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RocRoots: Rhoda family store has roots in a red barn


2/4/2016

Don Rhoda grew up in a fashion-conscious family.

His father, Edward Rhoda, was employed at a men’s clothing store in Jamestown before starting his own haberdashery, Edward’s, in the 1950s.

Don accompanied his father to work on weekends and holidays: “He would give me small tasks to do, stacking hat boxes, organizing shirts. Minimal kinds of things.”

Though Don always had an interest in clothing, he initially didn’t have designs on making a career of it. He studied psychology, but after graduating from college he wasn’t sure of his future plans, so he joined his father’s business.

Shortly thereafter, Don’s father heard about a Rochester-area clothing store that was closing. The pair went to Pittsford to check out the giant barn structure on the corner of Monroe Avenue and Clover Street.

 “At that time, Monroe Ave. was only a two-lane highway and there wasn’t much around it, an empty field and a red barn,” Don explained.

The suburban location deterred Don, but his father had the foresight to recognize Pittsford’s potential.

“Trust me,” he told his son, “this is going to be a hot spot. This is going to be the hub of Monroe County in not too long.”

Don heeded his father’s advice and opened The Red Barn Fine Apparel in 1964. Strictly a men’s clothing store, the shop carried a full line of suits, shirts, sweaters, slacks and shoes.

At the time, men’s stores were plentiful in the Rochester area, but Red Barn nevertheless managed to earn a number of high-profile clients, including presidents of Kodak, Bausch & Lomb and Xerox (as well as the occasional senator).

The store also proved the clothier of choice for many other businessmen and Monroe County residents.

“Those were the days when people really dressed up and enjoyed dressing up,” Don reminisced.

But as times changed and haberdasheries began to wane, Rhoda adapted his business model, adding a ladies’ department and a boys’ department in the 1970s. He opened an additional store at Marketplace Mall the same decade.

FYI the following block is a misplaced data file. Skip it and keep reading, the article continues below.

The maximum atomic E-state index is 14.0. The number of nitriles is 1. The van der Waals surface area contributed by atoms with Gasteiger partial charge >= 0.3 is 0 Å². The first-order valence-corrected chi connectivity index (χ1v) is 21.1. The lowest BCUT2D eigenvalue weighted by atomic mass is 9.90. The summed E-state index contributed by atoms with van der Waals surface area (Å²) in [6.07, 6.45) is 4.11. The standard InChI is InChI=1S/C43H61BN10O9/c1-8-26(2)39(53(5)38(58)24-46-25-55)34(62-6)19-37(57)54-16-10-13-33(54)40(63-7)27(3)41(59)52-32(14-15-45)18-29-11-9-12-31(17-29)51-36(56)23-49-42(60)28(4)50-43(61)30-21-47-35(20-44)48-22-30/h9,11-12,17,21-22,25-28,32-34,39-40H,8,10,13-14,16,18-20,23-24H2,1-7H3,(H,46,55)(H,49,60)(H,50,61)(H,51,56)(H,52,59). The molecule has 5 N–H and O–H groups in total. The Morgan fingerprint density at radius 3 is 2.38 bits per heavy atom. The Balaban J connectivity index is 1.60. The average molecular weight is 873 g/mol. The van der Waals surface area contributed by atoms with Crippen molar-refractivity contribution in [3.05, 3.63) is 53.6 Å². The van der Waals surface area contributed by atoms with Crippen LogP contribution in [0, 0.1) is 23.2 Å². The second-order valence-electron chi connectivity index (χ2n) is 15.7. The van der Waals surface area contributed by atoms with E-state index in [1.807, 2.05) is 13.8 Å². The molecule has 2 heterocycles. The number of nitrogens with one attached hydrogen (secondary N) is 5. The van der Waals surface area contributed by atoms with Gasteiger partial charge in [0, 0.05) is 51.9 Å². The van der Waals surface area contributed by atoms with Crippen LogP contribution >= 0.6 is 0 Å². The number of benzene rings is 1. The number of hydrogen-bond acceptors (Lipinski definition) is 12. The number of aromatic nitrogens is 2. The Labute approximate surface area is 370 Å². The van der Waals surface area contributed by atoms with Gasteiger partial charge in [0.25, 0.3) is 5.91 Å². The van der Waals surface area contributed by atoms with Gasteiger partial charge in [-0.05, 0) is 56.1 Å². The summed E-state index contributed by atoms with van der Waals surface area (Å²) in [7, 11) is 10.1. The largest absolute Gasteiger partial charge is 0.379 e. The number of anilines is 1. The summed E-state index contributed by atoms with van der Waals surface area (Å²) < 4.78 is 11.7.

Don’s son, Ed, began learning the ropes at the mall in the 1980s, before graduating to the flagship store, which moved from its original location to Pittsford Plaza the following decade.

Though Red Barn’s men’s department carries the same kind of products Rhoda offered in the 1960s, their origins (and style) have changed considerably.

“When I first started, if you didn’t carry American products or English products, you probably weren’t a good store.” Now, Rhoda claims that about 80 percent of his wares hail from Italy. He and his son make yearly trips to Europe to take stock of the latest trends.

These international excursions have their appeal, but Don maintains that his favorite aspect of the business is his relationships with Red Barn customers, some of whom are the now grown children of his original clients.

He also takes pride in the familial feel of his staff, which includes his wife and son, and long-time employees.

After 51 years in business, Don still strives for the best quality products at the best prices but he maintains that, “in the end, it’s more about friendships and long-term relationships.”

 

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